Take the 2-minute tour ×
Seasoned Advice is a question and answer site for professional and amateur chefs. It's 100% free, no registration required.

I just bought 2 pounds of pecans from a friend who received them from a fresh source. I know of all kinds of regular things to do with pecans, but short of making more or bigger dishes that happen to have some pecans in them, what are good things to do with 2 lbs of pecans?

I should mention that I'm vegan, so veg-friendly suggestions particularly welcome.

share|improve this question
2  
Hey, would you consider making this question 'community wiki'? That means that it doesn't have a single 'right' answer, and people can edit eachother's posts more easily if it turns into a collaborative answer. All you have to do is click edit and check the box on the lower right marked [community wiki]. –  Ocaasi Aug 18 '10 at 12:56
    
Too open ended.... –  AttilaNYC Aug 18 '10 at 22:32
    
@ocaasi have to have this as a community wiki question-- it looks like someone else might have done that already? –  jessykate Aug 19 '10 at 13:45
    
thanks for all the ideas-- i was also thinking (as some suggested) of making a few different pecan pestos, and then freezing them. and whatever is leftover would be nice to enjoy making a variety of dishes with them. –  jessykate Aug 19 '10 at 13:49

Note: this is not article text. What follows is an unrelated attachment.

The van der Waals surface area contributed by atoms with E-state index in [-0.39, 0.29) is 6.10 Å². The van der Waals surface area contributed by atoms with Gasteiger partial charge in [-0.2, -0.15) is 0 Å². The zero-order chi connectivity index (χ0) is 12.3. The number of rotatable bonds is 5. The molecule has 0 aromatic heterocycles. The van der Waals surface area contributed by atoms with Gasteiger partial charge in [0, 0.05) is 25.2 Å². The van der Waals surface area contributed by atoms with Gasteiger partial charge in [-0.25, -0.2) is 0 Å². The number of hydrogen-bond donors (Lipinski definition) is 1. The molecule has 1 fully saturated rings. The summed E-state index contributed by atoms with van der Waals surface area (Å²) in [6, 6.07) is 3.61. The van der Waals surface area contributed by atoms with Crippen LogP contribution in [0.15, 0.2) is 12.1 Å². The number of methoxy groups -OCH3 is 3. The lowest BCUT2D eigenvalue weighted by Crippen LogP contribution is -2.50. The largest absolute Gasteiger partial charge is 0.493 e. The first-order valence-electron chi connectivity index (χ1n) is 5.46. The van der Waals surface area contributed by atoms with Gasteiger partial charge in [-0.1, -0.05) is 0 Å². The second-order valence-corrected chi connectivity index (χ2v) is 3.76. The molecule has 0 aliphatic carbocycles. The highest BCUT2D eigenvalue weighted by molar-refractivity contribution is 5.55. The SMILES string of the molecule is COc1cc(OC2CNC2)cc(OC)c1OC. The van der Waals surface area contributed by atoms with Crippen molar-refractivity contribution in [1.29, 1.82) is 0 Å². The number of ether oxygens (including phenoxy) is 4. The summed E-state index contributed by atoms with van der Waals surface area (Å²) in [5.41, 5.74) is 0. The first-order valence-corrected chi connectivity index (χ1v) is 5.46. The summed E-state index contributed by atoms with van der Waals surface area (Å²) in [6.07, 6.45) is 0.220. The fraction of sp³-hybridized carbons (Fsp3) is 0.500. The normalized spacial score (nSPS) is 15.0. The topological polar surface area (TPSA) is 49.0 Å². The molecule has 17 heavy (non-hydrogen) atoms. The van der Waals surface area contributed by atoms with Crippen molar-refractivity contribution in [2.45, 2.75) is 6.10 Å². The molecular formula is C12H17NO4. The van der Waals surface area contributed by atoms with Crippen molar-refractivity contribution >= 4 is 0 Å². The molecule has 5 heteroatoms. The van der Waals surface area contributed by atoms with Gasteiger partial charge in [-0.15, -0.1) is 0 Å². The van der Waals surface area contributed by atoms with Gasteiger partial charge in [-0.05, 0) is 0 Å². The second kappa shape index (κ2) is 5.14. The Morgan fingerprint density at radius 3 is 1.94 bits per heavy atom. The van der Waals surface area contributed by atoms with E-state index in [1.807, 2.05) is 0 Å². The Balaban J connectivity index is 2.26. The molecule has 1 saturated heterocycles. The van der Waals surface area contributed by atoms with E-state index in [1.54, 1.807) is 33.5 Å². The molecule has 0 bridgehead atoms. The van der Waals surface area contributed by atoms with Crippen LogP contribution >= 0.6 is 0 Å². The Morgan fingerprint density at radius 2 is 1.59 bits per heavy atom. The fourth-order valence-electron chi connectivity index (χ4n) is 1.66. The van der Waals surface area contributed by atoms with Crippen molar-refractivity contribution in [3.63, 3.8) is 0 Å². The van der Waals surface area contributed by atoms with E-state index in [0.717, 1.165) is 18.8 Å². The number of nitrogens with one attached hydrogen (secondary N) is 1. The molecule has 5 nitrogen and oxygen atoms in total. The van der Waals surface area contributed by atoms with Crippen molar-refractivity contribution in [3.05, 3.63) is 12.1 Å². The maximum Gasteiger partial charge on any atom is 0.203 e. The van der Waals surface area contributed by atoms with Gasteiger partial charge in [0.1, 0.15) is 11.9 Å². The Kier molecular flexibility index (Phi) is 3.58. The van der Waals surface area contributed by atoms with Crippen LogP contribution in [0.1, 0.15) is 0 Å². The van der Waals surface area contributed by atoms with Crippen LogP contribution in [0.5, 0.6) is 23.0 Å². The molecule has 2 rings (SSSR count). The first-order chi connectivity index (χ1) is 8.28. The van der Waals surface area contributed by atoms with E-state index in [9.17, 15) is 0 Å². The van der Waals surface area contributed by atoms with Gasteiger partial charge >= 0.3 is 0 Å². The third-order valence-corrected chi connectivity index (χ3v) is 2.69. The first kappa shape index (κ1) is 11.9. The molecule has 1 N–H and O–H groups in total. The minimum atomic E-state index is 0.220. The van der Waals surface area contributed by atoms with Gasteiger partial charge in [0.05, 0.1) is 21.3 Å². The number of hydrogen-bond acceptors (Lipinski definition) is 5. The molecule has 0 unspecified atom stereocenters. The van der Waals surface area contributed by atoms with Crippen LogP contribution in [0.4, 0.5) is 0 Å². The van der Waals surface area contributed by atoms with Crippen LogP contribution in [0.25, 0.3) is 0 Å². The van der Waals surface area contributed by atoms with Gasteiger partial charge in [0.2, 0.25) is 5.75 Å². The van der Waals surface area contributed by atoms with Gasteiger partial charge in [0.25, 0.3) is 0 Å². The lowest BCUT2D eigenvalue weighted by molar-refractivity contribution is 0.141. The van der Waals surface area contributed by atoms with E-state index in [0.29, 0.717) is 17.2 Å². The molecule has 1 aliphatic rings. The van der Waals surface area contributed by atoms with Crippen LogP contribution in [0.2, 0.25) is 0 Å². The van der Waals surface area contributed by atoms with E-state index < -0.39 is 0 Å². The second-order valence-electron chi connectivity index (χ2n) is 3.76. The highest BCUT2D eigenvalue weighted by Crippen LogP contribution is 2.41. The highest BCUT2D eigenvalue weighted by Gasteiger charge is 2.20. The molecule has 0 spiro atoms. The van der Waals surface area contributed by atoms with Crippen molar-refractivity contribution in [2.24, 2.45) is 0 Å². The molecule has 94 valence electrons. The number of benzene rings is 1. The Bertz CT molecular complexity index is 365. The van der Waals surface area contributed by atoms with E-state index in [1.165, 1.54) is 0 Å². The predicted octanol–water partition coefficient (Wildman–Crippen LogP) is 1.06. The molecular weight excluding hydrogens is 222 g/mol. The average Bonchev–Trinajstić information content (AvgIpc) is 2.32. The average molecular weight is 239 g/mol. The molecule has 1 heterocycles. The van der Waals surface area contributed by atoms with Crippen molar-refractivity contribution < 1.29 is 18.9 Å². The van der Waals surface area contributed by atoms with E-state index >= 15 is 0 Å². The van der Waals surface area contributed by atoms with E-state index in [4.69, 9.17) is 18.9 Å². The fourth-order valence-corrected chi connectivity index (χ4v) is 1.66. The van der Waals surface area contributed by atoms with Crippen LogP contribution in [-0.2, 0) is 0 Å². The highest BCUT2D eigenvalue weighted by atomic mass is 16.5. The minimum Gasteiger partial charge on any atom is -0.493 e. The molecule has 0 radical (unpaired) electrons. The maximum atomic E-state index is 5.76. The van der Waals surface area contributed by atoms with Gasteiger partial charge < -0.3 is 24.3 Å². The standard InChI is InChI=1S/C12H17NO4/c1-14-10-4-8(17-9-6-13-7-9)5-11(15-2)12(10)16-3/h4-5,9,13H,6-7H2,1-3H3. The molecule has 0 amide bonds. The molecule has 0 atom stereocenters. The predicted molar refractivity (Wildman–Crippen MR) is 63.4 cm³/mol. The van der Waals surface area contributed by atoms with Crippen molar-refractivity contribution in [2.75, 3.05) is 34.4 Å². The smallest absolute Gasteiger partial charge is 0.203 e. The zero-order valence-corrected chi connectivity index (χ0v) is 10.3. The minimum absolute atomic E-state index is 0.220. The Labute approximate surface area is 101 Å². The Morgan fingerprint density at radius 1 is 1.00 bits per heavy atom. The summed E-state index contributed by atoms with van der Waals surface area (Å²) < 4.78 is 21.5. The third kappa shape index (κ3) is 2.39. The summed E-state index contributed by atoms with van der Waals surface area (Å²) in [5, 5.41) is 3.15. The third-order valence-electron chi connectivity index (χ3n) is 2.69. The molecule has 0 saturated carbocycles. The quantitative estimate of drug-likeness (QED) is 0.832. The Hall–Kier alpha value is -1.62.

I don't know if I'd say you "have to", but it's pretty much site policy that a question with no single right answer should be community wiki. It looks like a moderator came by and did it for you. –  Ocaasi Aug 19 '10 at 14:25

12 Answers 12

One good thing about using freezing pecans is that after you freeze them, you can make pecan nut flour by tossing your pecans into the food processor. Freezing the pecans allows the nuts to not turn into pecan butter when you grind them.

With the pecan nut flour, you can substitute it in lots of baking recipes for a richer flavor. I've found it to be a great additive to vegan recipes to give pie crusts, cakes and cookies a more moist texture. Just replace 1/4 of your regular all purpose flour with the pecan flour.

You can make a great vegan cheesecake with Tofutti (homemade vegan cream cheese), using pecan nut flour in your crust, and topping with toasted pecans and maple syrup.

share|improve this answer

My wife makes Mexican Wedding Cookies, from 'The Joy of Vegan Baking'. These are very addictive. Besides the pecans, everything else is a basic pantry item (flour, sugar, vanilla extract, etc).

share|improve this answer